European design brands target America amid booming demand for luxury design

The American market for high-end design is "growing incredibly" according to European brands, who are opening showrooms and restructuring their US businesses to take advantage of booming sales.

"Our major export goes to the United States," said Casper Vissers, co-founder of Dutch furniture and lighting brand Moooi, which is opening a flagship store in Manhattan next week during the city's NYCxDesign festivities.

The showroom on East 31st Street (pictured above) is the brand's first outside Europe. "Twenty eight per cent of our turnover is in America," Vissers said. "It's the reason we're opening our store in New York."

Whereas a few years ago design brands were buzzing with excitement about the potential to do business in China, the US has now become a far bigger and easier proposition, given its strong economy and the lack of cultural and linguistic barriers.

"I think China will take a little bit more time," said Piero Gandini, CEO of Italian lighting brand Flos. "It’s much easier of course for companies like us to perform [in the USA]. The architects are used to using our products and the market is already there."

The surge of luxury residential developments in New York and Miami – many of them designed by big-name European architects – is helping drive the boom, with brands following architects such as Herzog & de Meuron, Foster + Partners, BIG and OMA across the Atlantic.

"We see business, especially the residential business, growing incredibly in New York and Miami," said Andrea Molteni, head of product development at Italian kitchen brand Dada, who said the luxury condominium towers being constructed in both cities are setting new international standards in terms of design and quality.

"Every time we receive a bid to work on a project it's always setting the bar a little bit higher in terms of being more exclusive, more detailed, or [having] a small extra feature that the architects are trying to put in," he said.

Luxury residential projects such as Faena Miami Beach are fuelling the demand for European products in the USA

With so many projects coming on stream at the same time, Molteni said that developers "need to sell their apartments and they need to have stories to tell, and one of the stories now is quality and design." Dada is supplying kitchens to prestige Miami developments designed by Foster + Partners and Piero Lissoni, and is working with Herzog & de Meuron on the 56 Leonard Street tower in New York.

Another brand seeing strong growth in America is Italian luxury kitchen brand Boffi. "The best market is the US market," said the brand's CEO Roberto Gavizzi. "It's a very strong market."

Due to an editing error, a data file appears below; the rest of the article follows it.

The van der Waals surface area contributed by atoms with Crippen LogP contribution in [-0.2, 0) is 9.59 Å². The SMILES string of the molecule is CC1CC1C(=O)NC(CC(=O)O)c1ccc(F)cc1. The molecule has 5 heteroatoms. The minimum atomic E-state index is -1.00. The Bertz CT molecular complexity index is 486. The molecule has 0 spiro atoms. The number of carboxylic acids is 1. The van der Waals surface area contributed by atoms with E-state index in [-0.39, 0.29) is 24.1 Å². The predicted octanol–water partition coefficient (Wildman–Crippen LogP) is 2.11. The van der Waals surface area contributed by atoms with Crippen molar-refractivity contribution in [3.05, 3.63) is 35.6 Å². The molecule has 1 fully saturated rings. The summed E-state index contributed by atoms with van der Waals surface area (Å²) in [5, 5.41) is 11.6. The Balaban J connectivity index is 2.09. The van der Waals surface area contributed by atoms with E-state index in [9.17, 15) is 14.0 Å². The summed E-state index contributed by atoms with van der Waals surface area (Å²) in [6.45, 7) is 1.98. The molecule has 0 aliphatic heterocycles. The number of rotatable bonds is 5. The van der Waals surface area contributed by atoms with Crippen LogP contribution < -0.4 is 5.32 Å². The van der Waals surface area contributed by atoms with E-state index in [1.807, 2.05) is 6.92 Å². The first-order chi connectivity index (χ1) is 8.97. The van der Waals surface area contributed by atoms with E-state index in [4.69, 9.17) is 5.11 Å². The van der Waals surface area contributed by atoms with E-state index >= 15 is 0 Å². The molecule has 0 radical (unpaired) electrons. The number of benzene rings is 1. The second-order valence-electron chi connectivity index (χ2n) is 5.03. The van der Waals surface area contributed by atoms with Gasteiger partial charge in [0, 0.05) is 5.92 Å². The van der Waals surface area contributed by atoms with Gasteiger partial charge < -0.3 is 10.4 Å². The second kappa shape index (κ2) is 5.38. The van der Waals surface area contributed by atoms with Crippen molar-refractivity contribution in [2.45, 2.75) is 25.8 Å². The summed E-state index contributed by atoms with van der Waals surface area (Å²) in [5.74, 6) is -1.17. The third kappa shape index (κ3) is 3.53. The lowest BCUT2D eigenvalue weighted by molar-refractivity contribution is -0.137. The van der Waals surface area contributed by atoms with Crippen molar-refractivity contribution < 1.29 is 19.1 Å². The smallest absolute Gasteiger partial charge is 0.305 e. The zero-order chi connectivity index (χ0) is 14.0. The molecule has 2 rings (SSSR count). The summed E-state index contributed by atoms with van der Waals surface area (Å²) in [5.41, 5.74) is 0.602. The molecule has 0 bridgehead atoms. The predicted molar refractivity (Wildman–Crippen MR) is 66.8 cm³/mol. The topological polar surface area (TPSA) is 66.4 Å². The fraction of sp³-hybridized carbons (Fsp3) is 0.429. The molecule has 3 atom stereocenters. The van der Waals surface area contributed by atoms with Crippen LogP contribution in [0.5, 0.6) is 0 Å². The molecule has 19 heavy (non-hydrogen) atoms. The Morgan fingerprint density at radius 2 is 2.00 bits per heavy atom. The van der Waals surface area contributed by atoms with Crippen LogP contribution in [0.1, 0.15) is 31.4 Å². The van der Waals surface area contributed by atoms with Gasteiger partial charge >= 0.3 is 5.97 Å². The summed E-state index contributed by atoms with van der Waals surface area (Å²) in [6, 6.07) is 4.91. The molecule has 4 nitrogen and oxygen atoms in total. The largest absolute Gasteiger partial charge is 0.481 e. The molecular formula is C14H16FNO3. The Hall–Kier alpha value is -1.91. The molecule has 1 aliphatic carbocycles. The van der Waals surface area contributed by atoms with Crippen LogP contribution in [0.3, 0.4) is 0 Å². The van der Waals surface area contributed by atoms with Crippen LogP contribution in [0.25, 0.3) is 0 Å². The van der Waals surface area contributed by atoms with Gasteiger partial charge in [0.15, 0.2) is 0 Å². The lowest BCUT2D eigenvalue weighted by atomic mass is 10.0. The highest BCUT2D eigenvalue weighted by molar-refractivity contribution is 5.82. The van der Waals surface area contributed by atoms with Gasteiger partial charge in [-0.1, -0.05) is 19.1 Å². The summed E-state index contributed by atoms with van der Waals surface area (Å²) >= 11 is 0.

Boffi recently bought Italian furniture brand De Padova, partly in order to help it grow in the US. Gavizzi said that being able to offer furniture alongside its existing kitchens, bathrooms and fitted wardrobes would boost its ability to win business in America.

Boffi is particularly targeting Miami, which is fast turning into a major cultural destination with signature architecture to match.

"Miami has become an incredible hub of the Latin-American world and also for North American people," Gavizzi said. "It's the place where they like to invest in real estate, where they like to go on holidays, where they like to have second homes. And all Americans, if they think about having something nice in the northern hemisphere, want to invest in Miami."

Dada are supplying luxury kitchens for Herzog & de Meuron's 56 Leonard Street project in New York

European trade shows are getting in on the act too, with Paris-based homewares fair Maison&Objet launching a satellite show in Miami this month. Running from 12-15 May, Maison&Objet Americas is described as "a major event that will give birth to the first professional platform dedicated to the North and South American markets".

Featuring an abundance of European exhibitors, the show overlaps NYCxDesign in New York, which runs from 8-19 May. NYCxDesign is anchored by the International Contemporary Furniture Fair – one of the USA's key design events and the key annual American show for many European design firms. The timing of Maison&Objet Americas allows overseas visitors to visit both shows in a single transatlantic hop.

Flos is similarly seeing strong sales in America, which is now its fastest-growing market. The lighting brand's CEO Piero Gandini said that the strong economy is encouraging sophisticated consumers in the big American cities to spend money on design.

"They are into the taste of design already, at least in the big cities," he said. "Miami, Chicago, New York, Los Angeles, San Francisco. We're talking about the biggest economy in the world and when they open the gas they really go fast."

Flos has divided its US operation into two parts – one dedicated to the contract market and another to the consumer market – to better serve both. Flos is investing in its architectural lighting business and hiring specialist staff in order to win more work on luxury residential projects.

Flos is also looking to acquire American companies to help it grow. "We are thinking eventually to buy some small local companies who are good at custom lighting to have the kind of flexibility locally that we have in Europe," Gandini said.

Moooi creative director Marcel Wanders said that business growth in America was part of a wider trend of increasing design awareness in the country.

"I think in the United States design is picking up," he said. "More and more people are getting the idea that it's for them. It hasn't happened overnight; it's something that is growing. You see US companies starting to be more successful based on design and seeing that design is something interesting not only for culture but also for business."